Present address: Gifu Academy of Forest Science and Culture, Mino 501-3714, Japan.
Importance of permafrost as a source of water for plants in east Siberian taiga
Version of Record online: 28 JUN 2002
Volume 17, Issue 4, pages 493–503, July 2002
How to Cite
Sugimoto, A., Yanagisawa, N., Naito, D., Fujita, N. and Maximov, T. C. (2002), Importance of permafrost as a source of water for plants in east Siberian taiga. Ecological Research, 17: 493–503. doi: 10.1046/j.1440-1703.2002.00506.x
- Issue online: 28 JUN 2002
- Version of Record online: 28 JUN 2002
- Received 1 October 2001. Accepted 10 December 2001.
- Larix gmelinii;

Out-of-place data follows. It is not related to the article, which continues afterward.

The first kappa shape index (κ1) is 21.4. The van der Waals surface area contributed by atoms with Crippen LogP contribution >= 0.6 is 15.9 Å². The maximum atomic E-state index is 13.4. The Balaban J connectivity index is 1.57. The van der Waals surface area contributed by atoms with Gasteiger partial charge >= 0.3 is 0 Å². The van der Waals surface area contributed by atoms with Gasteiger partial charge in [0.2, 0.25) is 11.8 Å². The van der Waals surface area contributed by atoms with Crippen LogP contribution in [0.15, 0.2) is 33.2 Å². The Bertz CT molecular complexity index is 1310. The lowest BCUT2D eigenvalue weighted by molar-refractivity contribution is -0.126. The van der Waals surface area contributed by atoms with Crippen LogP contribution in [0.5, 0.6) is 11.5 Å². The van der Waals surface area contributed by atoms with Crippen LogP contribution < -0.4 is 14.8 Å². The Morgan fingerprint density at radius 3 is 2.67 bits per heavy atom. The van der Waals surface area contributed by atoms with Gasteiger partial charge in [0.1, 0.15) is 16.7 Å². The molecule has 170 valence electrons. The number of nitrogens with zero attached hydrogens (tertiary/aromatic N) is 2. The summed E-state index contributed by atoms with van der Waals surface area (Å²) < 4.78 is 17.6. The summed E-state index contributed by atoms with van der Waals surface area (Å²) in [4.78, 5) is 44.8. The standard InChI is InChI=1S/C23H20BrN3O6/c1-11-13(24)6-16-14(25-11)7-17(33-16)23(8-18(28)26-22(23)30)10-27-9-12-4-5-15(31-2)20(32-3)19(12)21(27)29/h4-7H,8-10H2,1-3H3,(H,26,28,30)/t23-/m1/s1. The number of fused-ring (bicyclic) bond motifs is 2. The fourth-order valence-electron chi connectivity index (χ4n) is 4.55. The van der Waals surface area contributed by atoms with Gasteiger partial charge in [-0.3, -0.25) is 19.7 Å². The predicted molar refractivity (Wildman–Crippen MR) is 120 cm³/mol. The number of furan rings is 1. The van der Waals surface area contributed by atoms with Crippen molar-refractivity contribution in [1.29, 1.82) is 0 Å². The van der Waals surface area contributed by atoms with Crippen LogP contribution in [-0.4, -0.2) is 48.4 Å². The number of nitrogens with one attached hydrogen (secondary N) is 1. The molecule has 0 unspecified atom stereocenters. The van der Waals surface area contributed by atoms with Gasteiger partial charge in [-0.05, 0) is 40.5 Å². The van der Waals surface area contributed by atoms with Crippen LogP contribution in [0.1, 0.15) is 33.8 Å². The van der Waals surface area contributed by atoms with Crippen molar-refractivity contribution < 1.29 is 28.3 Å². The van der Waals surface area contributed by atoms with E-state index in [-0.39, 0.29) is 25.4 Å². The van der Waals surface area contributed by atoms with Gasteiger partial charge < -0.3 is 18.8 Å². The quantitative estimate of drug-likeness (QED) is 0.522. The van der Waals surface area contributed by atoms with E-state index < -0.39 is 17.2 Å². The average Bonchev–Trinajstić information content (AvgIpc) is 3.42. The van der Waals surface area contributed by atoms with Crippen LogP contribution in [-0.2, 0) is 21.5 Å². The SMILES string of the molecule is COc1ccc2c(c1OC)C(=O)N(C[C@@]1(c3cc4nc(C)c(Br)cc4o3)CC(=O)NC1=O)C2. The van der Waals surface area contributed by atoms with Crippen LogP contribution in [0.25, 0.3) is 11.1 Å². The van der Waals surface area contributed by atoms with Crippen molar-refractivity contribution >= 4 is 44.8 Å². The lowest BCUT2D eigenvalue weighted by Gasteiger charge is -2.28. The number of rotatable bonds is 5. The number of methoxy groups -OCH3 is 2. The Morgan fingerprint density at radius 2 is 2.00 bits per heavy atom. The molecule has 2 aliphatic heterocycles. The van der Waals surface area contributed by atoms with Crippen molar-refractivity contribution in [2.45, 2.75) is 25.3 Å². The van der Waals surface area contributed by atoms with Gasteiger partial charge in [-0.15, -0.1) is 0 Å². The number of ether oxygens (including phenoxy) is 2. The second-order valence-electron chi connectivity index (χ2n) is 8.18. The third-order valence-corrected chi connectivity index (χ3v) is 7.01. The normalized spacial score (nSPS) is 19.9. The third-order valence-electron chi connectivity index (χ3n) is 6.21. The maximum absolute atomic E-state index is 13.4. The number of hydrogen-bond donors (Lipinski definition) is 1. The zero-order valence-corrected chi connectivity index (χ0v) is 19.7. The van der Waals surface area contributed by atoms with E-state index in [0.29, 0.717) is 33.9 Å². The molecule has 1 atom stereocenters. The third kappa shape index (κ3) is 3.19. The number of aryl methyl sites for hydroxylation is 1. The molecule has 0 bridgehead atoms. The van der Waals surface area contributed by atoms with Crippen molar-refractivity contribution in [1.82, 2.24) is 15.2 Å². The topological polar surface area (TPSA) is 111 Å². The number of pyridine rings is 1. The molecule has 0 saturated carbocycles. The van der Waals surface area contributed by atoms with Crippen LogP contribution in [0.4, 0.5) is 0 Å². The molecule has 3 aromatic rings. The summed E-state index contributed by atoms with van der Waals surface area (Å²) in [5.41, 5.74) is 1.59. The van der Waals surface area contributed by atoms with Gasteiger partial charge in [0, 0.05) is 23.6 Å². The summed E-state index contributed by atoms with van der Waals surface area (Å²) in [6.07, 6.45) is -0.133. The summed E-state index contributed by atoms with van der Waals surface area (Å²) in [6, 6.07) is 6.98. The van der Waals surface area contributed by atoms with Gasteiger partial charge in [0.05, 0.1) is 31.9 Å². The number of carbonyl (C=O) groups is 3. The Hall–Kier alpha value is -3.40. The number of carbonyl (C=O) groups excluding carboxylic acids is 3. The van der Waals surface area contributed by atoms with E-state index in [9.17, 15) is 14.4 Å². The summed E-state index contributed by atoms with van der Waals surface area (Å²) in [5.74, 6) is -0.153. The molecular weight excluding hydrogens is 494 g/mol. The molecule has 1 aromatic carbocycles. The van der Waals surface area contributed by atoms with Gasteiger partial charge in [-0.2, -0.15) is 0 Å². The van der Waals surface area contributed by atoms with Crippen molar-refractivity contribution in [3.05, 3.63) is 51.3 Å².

- oxygen isotope;
- sap water;
Stable oxygen isotope ratios of plant water (sap water) were observed at Spasskaya Pad experimental forest near Yakutsk, Russia in 1997–1999. The δ18O of sap water in larch trees (Larix gmelinii) decreased soon after leaf unfolding every year, indicating that snowmelt water was used in the beginning of summer. During mid to late summer, a clear difference in the water source used by plants was observed between wet summers and severe drought summers. The δ18O values of water in larch trees were high (−17.8 to −16.1‰) in August 1999 (wet summer), but low (−20.4 to −19.7‰) in August 1998 (drought summer). These results indicated that plants used rainwater during a wet summer, but meltwater from permafrost was used by plants during a drought summer. One important role of permafrost is to provide a direct source of water for plants in a severe drought summer; another role is to keep surplus water in the soil until the next summer. If this permafrost system is disturbed by future global warming, unique monotypic stands of deciduous larch trees in east Siberia might be seriously damaged in a severe drought summer.